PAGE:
We are already more efficient so we are producing more with the same amount of supplies. We have also managed to achieve a more standardized and efficient reception process and have a more standardized production and packaging process,” says Alvarez.
Improvements to its packaging and distribution process means that the company can guarantee product quality throughout the production and distribution chain, from the time it receives its milk supply until the product is on the store shelf. “There is not a moment that it has not been at the temperature that is required for it to be in perfect condition,” he says.
Consorcio Algil produces about 160 products from its FDA-certified plant in Guanajuato including a wide variety of fresh, mature and aged cheeses and other dairy products. A smaller plant in Mexico City produces fresh cheese only. Following the plant upgrade, cheese production capacity has increased to 2,000 tons per month (tpm) but it is currently producing about 1,500 tpm, up from former levels of around 1,200 or 1,100 tpm.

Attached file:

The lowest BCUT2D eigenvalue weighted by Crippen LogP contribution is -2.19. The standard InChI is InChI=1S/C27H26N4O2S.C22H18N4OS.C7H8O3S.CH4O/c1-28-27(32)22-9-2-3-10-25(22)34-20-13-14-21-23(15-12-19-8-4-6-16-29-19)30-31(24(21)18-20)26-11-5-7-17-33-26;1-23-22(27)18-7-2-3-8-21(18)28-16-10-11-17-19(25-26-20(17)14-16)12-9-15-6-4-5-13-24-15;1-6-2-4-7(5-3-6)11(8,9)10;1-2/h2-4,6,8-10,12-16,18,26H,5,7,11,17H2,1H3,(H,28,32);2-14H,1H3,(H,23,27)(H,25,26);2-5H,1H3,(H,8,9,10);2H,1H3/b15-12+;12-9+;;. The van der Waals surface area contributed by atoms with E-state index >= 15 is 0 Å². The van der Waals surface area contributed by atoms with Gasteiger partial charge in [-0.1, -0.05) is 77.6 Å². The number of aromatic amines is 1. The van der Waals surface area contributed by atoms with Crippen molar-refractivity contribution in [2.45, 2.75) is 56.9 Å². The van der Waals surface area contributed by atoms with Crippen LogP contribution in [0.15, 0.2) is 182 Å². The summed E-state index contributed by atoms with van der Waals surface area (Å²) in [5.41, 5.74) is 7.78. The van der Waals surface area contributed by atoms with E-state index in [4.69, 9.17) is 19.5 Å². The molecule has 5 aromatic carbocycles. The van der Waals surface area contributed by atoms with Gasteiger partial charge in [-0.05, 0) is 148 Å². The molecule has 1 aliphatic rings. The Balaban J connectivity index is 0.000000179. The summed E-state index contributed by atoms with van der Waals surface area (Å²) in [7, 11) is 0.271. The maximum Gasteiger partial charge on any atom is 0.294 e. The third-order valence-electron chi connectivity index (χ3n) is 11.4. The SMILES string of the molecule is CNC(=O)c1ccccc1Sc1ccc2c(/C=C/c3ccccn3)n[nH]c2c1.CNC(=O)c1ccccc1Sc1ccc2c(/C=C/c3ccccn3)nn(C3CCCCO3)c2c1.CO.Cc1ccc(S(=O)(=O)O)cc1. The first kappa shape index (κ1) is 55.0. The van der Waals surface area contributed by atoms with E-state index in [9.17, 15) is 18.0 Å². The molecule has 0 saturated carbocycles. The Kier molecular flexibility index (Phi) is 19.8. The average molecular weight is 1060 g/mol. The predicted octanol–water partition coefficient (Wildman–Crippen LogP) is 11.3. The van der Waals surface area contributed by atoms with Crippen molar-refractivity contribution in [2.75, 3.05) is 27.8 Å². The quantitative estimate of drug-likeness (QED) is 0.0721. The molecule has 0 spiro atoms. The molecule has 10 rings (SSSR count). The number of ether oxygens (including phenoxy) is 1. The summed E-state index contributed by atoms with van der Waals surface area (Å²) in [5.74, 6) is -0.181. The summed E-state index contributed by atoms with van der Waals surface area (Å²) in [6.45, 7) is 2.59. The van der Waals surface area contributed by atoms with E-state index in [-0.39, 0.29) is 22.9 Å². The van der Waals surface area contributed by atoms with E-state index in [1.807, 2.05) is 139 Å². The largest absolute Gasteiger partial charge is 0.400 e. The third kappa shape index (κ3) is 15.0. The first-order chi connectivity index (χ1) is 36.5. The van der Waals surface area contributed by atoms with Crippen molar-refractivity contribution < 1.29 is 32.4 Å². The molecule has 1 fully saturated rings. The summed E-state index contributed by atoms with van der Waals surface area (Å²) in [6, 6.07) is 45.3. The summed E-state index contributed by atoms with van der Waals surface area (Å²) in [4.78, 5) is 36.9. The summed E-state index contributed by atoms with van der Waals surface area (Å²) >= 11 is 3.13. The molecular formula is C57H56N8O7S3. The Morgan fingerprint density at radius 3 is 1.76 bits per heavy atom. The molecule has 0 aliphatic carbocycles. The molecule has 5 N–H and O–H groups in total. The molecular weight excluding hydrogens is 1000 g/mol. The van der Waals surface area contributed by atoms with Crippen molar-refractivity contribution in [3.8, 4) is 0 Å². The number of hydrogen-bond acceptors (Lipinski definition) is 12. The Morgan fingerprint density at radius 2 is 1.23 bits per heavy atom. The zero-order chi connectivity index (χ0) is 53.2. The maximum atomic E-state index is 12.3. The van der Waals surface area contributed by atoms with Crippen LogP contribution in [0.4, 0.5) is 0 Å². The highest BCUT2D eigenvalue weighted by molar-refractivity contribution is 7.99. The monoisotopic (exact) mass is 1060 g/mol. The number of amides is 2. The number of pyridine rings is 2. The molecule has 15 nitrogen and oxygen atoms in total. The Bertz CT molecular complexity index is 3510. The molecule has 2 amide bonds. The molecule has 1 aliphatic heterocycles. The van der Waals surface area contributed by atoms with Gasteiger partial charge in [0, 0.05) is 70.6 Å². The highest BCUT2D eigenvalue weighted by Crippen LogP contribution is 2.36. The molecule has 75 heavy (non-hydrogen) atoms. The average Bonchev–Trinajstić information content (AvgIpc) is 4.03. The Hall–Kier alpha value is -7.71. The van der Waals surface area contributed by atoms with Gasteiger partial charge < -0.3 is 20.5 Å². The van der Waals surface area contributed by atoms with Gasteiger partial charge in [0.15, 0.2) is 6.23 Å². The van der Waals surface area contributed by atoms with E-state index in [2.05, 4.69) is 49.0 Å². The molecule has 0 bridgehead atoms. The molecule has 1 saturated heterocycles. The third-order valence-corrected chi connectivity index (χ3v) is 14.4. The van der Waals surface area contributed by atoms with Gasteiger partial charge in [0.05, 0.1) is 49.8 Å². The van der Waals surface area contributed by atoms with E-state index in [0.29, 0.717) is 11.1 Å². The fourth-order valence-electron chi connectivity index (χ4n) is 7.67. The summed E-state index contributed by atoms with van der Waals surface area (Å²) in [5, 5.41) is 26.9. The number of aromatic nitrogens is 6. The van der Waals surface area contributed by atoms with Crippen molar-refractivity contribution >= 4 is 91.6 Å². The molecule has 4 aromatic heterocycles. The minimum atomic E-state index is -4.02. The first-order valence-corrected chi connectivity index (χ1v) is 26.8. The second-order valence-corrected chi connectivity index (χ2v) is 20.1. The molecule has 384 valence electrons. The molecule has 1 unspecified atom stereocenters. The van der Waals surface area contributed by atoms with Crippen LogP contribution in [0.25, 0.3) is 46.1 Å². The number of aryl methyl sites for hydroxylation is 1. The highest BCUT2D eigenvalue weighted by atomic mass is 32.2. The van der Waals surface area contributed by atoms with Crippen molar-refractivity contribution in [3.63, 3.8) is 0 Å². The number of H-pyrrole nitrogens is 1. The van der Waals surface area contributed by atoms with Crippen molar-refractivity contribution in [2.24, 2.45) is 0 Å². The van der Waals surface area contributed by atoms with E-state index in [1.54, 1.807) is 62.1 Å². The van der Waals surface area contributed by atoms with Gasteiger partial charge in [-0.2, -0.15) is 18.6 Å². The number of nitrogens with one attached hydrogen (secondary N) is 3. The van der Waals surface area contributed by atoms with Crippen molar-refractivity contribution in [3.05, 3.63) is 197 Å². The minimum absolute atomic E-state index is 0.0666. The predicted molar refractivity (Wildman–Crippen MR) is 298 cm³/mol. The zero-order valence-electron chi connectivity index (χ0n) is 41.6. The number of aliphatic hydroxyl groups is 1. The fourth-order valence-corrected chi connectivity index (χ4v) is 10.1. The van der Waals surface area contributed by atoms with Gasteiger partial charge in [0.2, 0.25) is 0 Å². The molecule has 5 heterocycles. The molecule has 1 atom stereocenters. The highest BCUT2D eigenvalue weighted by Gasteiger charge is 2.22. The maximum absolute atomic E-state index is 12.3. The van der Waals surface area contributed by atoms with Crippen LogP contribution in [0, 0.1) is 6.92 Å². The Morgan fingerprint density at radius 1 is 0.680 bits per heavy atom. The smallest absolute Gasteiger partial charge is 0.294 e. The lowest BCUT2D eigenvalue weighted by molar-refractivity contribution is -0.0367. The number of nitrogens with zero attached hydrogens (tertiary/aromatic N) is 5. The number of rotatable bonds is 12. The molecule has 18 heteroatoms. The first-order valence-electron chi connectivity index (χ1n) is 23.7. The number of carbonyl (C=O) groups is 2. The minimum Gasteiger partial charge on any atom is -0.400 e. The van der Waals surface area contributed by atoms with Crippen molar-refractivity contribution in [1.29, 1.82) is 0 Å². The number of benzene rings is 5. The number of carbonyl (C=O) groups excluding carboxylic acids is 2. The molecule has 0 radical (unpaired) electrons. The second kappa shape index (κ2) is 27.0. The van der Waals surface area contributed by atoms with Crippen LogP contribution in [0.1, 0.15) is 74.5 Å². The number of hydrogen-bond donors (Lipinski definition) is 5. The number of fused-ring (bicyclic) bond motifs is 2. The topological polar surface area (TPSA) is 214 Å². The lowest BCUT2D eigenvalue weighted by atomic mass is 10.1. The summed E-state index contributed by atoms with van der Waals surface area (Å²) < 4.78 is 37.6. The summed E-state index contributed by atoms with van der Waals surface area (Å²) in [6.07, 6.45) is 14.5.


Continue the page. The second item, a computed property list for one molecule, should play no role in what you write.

Its flagship product is Panelas, a typical Mexican cheese, but its product range includes Oaxacas, double cream cheese; American-type cheese dips, and several kinds of cream cheeses and mozzarella. In addition, the company distributes cheeses such as Emmental, Edam, Gruyere, Gouda, Cheddar and Parmesan that it sources from around the region. “We used to buy from Germany and Holland, but we don’t anymore because of the high prices they have right now,” says Alvarez.
“There is no other company that has the same variety of products that we have,” he says, adding that it has brands for each segment of the market including Esmeralda, Bon Swiss, Mariposa, El Ciervo and La Campesina Holandesa. “We have over 20 brands of cheese,” says Alvarez.